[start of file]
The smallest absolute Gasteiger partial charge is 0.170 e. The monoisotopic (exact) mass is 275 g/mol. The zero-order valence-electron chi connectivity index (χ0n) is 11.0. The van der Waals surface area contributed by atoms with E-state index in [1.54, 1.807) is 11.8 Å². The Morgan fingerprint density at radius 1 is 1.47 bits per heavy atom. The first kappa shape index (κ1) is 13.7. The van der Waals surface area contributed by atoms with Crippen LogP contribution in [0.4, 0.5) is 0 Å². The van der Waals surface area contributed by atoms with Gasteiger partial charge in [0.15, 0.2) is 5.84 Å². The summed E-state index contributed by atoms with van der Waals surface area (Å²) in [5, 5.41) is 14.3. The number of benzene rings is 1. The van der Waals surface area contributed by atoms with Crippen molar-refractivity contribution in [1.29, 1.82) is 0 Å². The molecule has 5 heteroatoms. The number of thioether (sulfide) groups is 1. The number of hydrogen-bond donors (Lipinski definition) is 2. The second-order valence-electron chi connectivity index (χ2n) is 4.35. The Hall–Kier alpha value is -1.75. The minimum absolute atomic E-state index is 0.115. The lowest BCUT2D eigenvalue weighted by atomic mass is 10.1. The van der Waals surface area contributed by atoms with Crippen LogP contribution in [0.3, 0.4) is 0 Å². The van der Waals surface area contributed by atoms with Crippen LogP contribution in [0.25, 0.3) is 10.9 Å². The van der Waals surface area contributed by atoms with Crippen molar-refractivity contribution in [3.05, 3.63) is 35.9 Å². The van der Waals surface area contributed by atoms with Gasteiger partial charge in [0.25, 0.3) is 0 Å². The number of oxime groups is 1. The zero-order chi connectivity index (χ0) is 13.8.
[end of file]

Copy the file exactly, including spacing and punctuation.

The smallest absolute Gasteiger partial charge is 0.170 e. The monoisotopic (exact) mass is 275 g/mol. The zero-order valence-electron chi connectivity index (χ0n) is 11.0. The van der Waals surface area contributed by atoms with E-state index in [1.54, 1.807) is 11.8 Å². The Morgan fingerprint density at radius 1 is 1.47 bits per heavy atom. The first kappa shape index (κ1) is 13.7. The van der Waals surface area contributed by atoms with Crippen LogP contribution in [0.4, 0.5) is 0 Å². The van der Waals surface area contributed by atoms with Gasteiger partial charge in [0.15, 0.2) is 5.84 Å². The summed E-state index contributed by atoms with van der Waals surface area (Å²) in [5, 5.41) is 14.3. The number of benzene rings is 1. The van der Waals surface area contributed by atoms with Crippen molar-refractivity contribution in [1.29, 1.82) is 0 Å². The molecule has 5 heteroatoms. The number of thioether (sulfide) groups is 1. The number of hydrogen-bond donors (Lipinski definition) is 2. The second-order valence-electron chi connectivity index (χ2n) is 4.35. The Hall–Kier alpha value is -1.75. The minimum absolute atomic E-state index is 0.115. The lowest BCUT2D eigenvalue weighted by atomic mass is 10.1. The van der Waals surface area contributed by atoms with Crippen LogP contribution in [0.3, 0.4) is 0 Å². The van der Waals surface area contributed by atoms with Crippen LogP contribution in [0.25, 0.3) is 10.9 Å². The van der Waals surface area contributed by atoms with Crippen molar-refractivity contribution in [3.05, 3.63) is 35.9 Å². The van der Waals surface area contributed by atoms with Gasteiger partial charge in [0.25, 0.3) is 0 Å². The number of oxime groups is 1. The zero-order chi connectivity index (χ0) is 13.8.